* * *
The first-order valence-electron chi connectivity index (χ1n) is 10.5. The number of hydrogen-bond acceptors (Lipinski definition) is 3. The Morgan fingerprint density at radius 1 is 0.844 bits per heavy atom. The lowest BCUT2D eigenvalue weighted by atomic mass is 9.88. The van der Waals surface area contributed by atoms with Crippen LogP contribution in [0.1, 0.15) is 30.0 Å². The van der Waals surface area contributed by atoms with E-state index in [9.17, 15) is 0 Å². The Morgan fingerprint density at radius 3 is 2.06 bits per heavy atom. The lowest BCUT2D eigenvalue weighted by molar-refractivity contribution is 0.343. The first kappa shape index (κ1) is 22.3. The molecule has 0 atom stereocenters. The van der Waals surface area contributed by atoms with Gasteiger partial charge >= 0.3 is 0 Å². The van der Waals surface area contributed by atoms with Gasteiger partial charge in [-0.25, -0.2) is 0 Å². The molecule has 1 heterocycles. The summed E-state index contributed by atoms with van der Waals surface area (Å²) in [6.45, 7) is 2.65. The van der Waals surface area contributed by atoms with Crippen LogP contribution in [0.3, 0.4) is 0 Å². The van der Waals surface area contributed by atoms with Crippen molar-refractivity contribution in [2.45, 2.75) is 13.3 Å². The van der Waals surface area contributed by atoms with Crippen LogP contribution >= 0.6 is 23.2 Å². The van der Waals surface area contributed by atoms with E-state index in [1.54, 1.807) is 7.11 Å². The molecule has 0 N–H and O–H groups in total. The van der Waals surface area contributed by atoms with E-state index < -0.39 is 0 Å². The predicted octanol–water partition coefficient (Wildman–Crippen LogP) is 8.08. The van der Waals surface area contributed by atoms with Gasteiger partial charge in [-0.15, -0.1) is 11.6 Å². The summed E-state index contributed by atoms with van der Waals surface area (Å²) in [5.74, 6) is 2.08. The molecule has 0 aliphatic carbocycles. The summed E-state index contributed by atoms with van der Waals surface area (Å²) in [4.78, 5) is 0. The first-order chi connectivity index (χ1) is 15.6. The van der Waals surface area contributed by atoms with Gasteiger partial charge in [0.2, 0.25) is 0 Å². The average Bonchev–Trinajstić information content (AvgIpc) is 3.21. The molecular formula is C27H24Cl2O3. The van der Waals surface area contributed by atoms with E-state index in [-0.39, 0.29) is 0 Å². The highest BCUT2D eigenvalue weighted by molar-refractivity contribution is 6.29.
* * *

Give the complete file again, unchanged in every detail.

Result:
The first-order valence-electron chi connectivity index (χ1n) is 10.5. The number of hydrogen-bond acceptors (Lipinski definition) is 3. The Morgan fingerprint density at radius 1 is 0.844 bits per heavy atom. The lowest BCUT2D eigenvalue weighted by atomic mass is 9.88. The van der Waals surface area contributed by atoms with Crippen LogP contribution in [0.1, 0.15) is 30.0 Å². The van der Waals surface area contributed by atoms with E-state index in [9.17, 15) is 0 Å². The Morgan fingerprint density at radius 3 is 2.06 bits per heavy atom. The lowest BCUT2D eigenvalue weighted by molar-refractivity contribution is 0.343. The first kappa shape index (κ1) is 22.3. The molecule has 0 atom stereocenters. The van der Waals surface area contributed by atoms with Gasteiger partial charge >= 0.3 is 0 Å². The van der Waals surface area contributed by atoms with Gasteiger partial charge in [-0.25, -0.2) is 0 Å². The molecule has 1 heterocycles. The summed E-state index contributed by atoms with van der Waals surface area (Å²) in [6.45, 7) is 2.65. The van der Waals surface area contributed by atoms with Crippen LogP contribution in [0.3, 0.4) is 0 Å². The van der Waals surface area contributed by atoms with Crippen molar-refractivity contribution in [2.45, 2.75) is 13.3 Å². The van der Waals surface area contributed by atoms with Crippen LogP contribution >= 0.6 is 23.2 Å². The van der Waals surface area contributed by atoms with E-state index in [1.54, 1.807) is 7.11 Å². The molecule has 0 N–H and O–H groups in total. The van der Waals surface area contributed by atoms with E-state index < -0.39 is 0 Å². The predicted octanol–water partition coefficient (Wildman–Crippen LogP) is 8.08. The van der Waals surface area contributed by atoms with Gasteiger partial charge in [-0.15, -0.1) is 11.6 Å². The summed E-state index contributed by atoms with van der Waals surface area (Å²) in [5.74, 6) is 2.08. The molecule has 0 aliphatic carbocycles. The summed E-state index contributed by atoms with van der Waals surface area (Å²) in [4.78, 5) is 0. The first-order chi connectivity index (χ1) is 15.6. The van der Waals surface area contributed by atoms with Gasteiger partial charge in [0.2, 0.25) is 0 Å². The average Bonchev–Trinajstić information content (AvgIpc) is 3.21. The molecular formula is C27H24Cl2O3. The van der Waals surface area contributed by atoms with E-state index in [-0.39, 0.29) is 0 Å². The highest BCUT2D eigenvalue weighted by molar-refractivity contribution is 6.29.